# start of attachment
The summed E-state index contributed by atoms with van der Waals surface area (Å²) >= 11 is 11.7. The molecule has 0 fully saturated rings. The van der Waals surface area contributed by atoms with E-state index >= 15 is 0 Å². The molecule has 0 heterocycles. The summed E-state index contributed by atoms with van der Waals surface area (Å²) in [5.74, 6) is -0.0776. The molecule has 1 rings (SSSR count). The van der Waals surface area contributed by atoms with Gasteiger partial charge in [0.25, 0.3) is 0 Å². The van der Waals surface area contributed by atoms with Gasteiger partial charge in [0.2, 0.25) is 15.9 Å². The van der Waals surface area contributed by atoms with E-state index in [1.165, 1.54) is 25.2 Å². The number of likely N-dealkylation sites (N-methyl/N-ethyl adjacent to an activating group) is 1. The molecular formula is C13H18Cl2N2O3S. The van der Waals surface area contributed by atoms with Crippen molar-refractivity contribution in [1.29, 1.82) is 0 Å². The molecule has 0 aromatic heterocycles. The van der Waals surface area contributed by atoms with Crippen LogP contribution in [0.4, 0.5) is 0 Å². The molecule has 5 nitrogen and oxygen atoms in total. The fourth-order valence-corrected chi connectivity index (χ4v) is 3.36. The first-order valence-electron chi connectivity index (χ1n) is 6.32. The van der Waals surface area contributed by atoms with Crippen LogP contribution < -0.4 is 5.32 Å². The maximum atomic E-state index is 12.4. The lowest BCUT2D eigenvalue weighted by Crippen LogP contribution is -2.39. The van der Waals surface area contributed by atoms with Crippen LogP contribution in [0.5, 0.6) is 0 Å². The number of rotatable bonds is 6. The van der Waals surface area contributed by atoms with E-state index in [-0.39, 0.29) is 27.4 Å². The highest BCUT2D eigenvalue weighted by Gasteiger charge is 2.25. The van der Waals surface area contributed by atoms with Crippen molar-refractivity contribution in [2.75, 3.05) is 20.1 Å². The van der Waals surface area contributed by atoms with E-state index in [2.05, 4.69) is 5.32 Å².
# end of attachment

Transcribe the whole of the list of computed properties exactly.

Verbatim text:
The summed E-state index contributed by atoms with van der Waals surface area (Å²) >= 11 is 11.7. The molecule has 0 fully saturated rings. The van der Waals surface area contributed by atoms with E-state index >= 15 is 0 Å². The molecule has 0 heterocycles. The summed E-state index contributed by atoms with van der Waals surface area (Å²) in [5.74, 6) is -0.0776. The molecule has 1 rings (SSSR count). The van der Waals surface area contributed by atoms with Gasteiger partial charge in [0.25, 0.3) is 0 Å². The van der Waals surface area contributed by atoms with Gasteiger partial charge in [0.2, 0.25) is 15.9 Å². The van der Waals surface area contributed by atoms with E-state index in [1.165, 1.54) is 25.2 Å². The number of likely N-dealkylation sites (N-methyl/N-ethyl adjacent to an activating group) is 1. The molecular formula is C13H18Cl2N2O3S. The van der Waals surface area contributed by atoms with Crippen molar-refractivity contribution in [1.29, 1.82) is 0 Å². The molecule has 0 aromatic heterocycles. The van der Waals surface area contributed by atoms with Crippen LogP contribution in [0.4, 0.5) is 0 Å². The molecule has 5 nitrogen and oxygen atoms in total. The fourth-order valence-corrected chi connectivity index (χ4v) is 3.36. The first-order valence-electron chi connectivity index (χ1n) is 6.32. The van der Waals surface area contributed by atoms with Crippen LogP contribution < -0.4 is 5.32 Å². The maximum atomic E-state index is 12.4. The lowest BCUT2D eigenvalue weighted by Crippen LogP contribution is -2.39. The van der Waals surface area contributed by atoms with Crippen LogP contribution in [0.5, 0.6) is 0 Å². The number of rotatable bonds is 6. The van der Waals surface area contributed by atoms with E-state index in [-0.39, 0.29) is 27.4 Å². The highest BCUT2D eigenvalue weighted by Gasteiger charge is 2.25. The van der Waals surface area contributed by atoms with Crippen molar-refractivity contribution in [2.75, 3.05) is 20.1 Å². The van der Waals surface area contributed by atoms with E-state index in [2.05, 4.69) is 5.32 Å².